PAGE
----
a Amino acid sequence of AucA showing the contents of the peptide hydrazide (red) and N-terminal cysteine peptide (blue) segments, with tryptophan residues highlighted in bold. b schematic overview of the synthetic route to AucA by native chemical ligation and desulfurization.

The stability of L- and D-AucA was evaluated by subjecting them to different proteases (Supplementary Fig. S3). L-AucA was found to be proteolytically resistant when treated with proteinase K. Chymotrypsin only caused degradation of L-AucA when the enzyme:substrate ratio increased from 1:20 to 10:1. Similarly, trypsin degraded L-AucA at an enzyme:substrate ratio of 10:1. In contrast, the enantiomeric D-AucA remained intact under all conditions tested (Supplementary Fig. S3). These findings suggest that the unusual chirality of D-AucA confers an even more superior resistance to proteolysis compared to its relatively stable L-counterpart.

Antibacterial activity of the enantiomeric D-AucA was assessed by determining minimum inhibitory concentrations (MICs) against a panel of bacterial pathogens isolated from hospitalized patients (CANWARD33; Fig. 2 & Supplementary Table S1). D-AucA is at least as active as its L-enantiomer and does not discriminate between antibiotic-sensitive and -resistant strains, suggesting that the bacteriocins target the bacterial membrane through non-stereospecific interactions34. In the case of S. aureus CW115852, D-AucA displayed an eight-fold increase in activity over that of its native L-enantiomer. A plausible explanation is that the D-counterparts are more resistant to degradation. Indeed, proteases are known to be secreted by Staphylococci as resistance mechanisms against antibacterial peptides (see below for further analysis)35,36.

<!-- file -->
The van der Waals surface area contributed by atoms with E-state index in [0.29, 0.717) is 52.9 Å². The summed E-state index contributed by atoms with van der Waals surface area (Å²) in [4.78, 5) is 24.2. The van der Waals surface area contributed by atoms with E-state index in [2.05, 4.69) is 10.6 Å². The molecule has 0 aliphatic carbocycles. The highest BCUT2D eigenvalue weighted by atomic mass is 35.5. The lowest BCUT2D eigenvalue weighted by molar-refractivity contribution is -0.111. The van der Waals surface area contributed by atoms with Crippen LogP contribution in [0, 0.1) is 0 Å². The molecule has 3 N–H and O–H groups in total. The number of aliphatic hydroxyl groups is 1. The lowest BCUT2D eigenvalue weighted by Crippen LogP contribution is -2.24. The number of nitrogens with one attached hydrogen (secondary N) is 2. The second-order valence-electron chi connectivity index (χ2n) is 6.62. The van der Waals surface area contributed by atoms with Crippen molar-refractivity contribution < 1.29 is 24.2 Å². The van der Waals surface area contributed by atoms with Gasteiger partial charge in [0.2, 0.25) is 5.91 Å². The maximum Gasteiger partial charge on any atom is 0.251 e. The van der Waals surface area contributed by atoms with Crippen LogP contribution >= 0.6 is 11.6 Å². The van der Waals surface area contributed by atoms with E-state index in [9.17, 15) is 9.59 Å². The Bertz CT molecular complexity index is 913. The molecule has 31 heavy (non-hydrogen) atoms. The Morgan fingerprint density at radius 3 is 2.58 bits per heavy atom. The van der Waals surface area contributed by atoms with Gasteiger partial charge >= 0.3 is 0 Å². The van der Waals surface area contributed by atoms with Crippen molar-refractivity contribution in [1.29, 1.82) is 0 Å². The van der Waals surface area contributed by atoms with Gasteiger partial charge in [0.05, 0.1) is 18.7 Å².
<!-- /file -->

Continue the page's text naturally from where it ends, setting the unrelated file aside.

Fig. 2: Minimum inhibitory concentrations[a] (MIC) of AucA, LnqQ, and their variants against clinically isolated bacterial strains.
figure 2

Minimum inhibitory concentrations, determined by broth microdilution, are expressed as an average of three repeat assays. Control antibiotics tetracycline, ampicillin and melittin were included in each assay. Data are color coded by concentration for clarity, with blue-green being most active (lowest MIC) and red representing loss of activity (no inhibition within assay range). [a] MIC values expressed in μg/mL, [b] AC: American Type Culture Collection strain, [c] CW: CANWARD collection clinical isolate strain.33.

Tryptophan H-bonding networks revealed by racemic AucA crystallography